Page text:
Game modes[edit]

  • Tutorials - The tutorials are composed of three scripted 'levels' that are aimed at new players with the intent of teaching movement, use of abilities and other basic controls. The player controls Jim Raynor, who is teleported from the StarCraft universe into the Nexus, receiving instructions from Uther Lightbringer from the Warcraft series.
  • Training - A reduced experience mode where a player teams up with four AI teammates against five AI opponents set at the Beginner difficulty.
  • Versus A.I. - Players face off against five AI opponents. Before starting the match, the player can choose to have human-controlled or AI allies. The AI difficulty can be chosen prior to initiating a match.
  • Quick Match - Players choose their heroes before entering the match without knowing what map they are playing, or what heroes they will be matched with and against. This mode sets two teams of five human-controlled heroes against each other on a random map in Player-Versus-Player style combat. These teams are selected based on the player's past performance to create an even playing field, as well as the roles of heroes chosen. For example, if a player queues without other party members as a Support, they are extremely unlikely to be matched with four other Support teammates.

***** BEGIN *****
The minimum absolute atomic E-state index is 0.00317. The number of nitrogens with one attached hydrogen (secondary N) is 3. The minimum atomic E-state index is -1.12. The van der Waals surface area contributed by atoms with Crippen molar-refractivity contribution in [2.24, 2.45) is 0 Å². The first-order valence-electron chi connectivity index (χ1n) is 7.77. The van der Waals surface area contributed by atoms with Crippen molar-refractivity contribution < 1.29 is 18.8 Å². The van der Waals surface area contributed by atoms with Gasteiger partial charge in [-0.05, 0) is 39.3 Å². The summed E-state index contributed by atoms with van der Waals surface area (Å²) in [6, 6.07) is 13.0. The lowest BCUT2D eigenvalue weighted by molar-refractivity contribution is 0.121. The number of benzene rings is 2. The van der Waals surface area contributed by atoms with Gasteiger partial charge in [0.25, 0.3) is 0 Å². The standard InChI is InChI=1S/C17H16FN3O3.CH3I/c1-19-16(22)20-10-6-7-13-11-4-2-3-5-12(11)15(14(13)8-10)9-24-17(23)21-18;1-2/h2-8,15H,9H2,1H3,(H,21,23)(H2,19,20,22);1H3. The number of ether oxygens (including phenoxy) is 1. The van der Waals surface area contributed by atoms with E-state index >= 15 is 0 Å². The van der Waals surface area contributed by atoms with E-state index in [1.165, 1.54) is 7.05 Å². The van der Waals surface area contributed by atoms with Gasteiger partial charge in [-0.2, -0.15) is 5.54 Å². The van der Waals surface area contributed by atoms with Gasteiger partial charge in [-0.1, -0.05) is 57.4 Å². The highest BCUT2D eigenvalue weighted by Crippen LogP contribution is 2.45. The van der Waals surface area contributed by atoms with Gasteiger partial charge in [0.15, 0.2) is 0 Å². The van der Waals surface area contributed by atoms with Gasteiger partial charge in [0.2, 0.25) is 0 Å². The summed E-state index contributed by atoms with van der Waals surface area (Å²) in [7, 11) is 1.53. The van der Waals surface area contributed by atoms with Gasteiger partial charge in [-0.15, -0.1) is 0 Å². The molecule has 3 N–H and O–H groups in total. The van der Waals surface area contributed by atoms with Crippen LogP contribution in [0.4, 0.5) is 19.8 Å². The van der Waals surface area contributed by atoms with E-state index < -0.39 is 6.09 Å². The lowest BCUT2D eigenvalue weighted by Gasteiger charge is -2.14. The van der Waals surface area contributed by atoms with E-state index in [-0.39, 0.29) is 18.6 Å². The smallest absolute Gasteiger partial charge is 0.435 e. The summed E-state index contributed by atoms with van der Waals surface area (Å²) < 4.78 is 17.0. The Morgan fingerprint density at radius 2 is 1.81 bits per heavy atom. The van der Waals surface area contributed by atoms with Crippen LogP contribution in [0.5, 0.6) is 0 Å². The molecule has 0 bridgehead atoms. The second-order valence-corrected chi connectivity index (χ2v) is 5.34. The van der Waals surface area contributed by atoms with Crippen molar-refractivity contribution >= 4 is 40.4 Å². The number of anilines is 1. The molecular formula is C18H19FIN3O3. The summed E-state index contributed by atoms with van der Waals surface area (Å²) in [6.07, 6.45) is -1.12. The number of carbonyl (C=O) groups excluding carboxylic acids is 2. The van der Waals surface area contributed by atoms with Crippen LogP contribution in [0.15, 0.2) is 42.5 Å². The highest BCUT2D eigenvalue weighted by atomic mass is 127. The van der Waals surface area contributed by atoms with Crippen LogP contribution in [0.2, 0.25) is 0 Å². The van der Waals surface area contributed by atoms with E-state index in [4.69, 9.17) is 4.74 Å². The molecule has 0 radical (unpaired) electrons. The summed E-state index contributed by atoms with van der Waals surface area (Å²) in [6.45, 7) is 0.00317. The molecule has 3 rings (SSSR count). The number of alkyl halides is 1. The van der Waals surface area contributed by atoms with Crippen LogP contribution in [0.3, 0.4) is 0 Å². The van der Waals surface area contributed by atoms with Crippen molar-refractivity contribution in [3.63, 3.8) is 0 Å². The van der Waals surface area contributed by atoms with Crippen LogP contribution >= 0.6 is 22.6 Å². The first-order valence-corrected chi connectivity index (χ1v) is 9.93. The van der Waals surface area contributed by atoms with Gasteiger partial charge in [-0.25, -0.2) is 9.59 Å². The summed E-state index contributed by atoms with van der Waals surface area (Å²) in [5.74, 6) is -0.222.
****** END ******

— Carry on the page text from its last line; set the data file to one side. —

• Unranked - This is a draft mode where each team takes turn choosing heroes, generally based on each hero's strength on that particular map and how well the hero works with the team composition. Each team can also ban three heroes so neither team can draft them for that match. Players will get the same practice of drafting as in Ranked Play, but without the additional stress that may come with Ranked Play.
  • Ranked - A draft mode similar to Unranked Draft; however, players are placed in divisions from Bronze to Grand Master based on their in-game performance. There is one type of Ranked Play mode:
    • Storm League - Players who choose to play competitively as an individual or as a team of up to 5 players can play in a Storm League match to be matched with other players in their region. In order to play in Storm League, players must have access to 16 heroes at level 5 or higher (excluding Cho'gall) and have an account level of 50 or higher [7]. As players compete in these matches, they will be awarded ranked points which will progress their League Rank and begin to place them in more challenging match-ups. Player rank is expressed in the form of League Tiers and Divisions, and this rank is assigned separately for each individual player. Each Ranked Play season is set to last for approximately 10–14 weeks. [8]
  • Heroes Brawl - Added on October 18, 2016, this game mode has three different subcategories with varying rules:
    • Arenas - Players pick one of three randomly selected Heroes and try to complete the objective. The first team to complete the objective will claim victory. The first to win two rounds wins the match. There are multiple arena maps exclusively designed for this mode.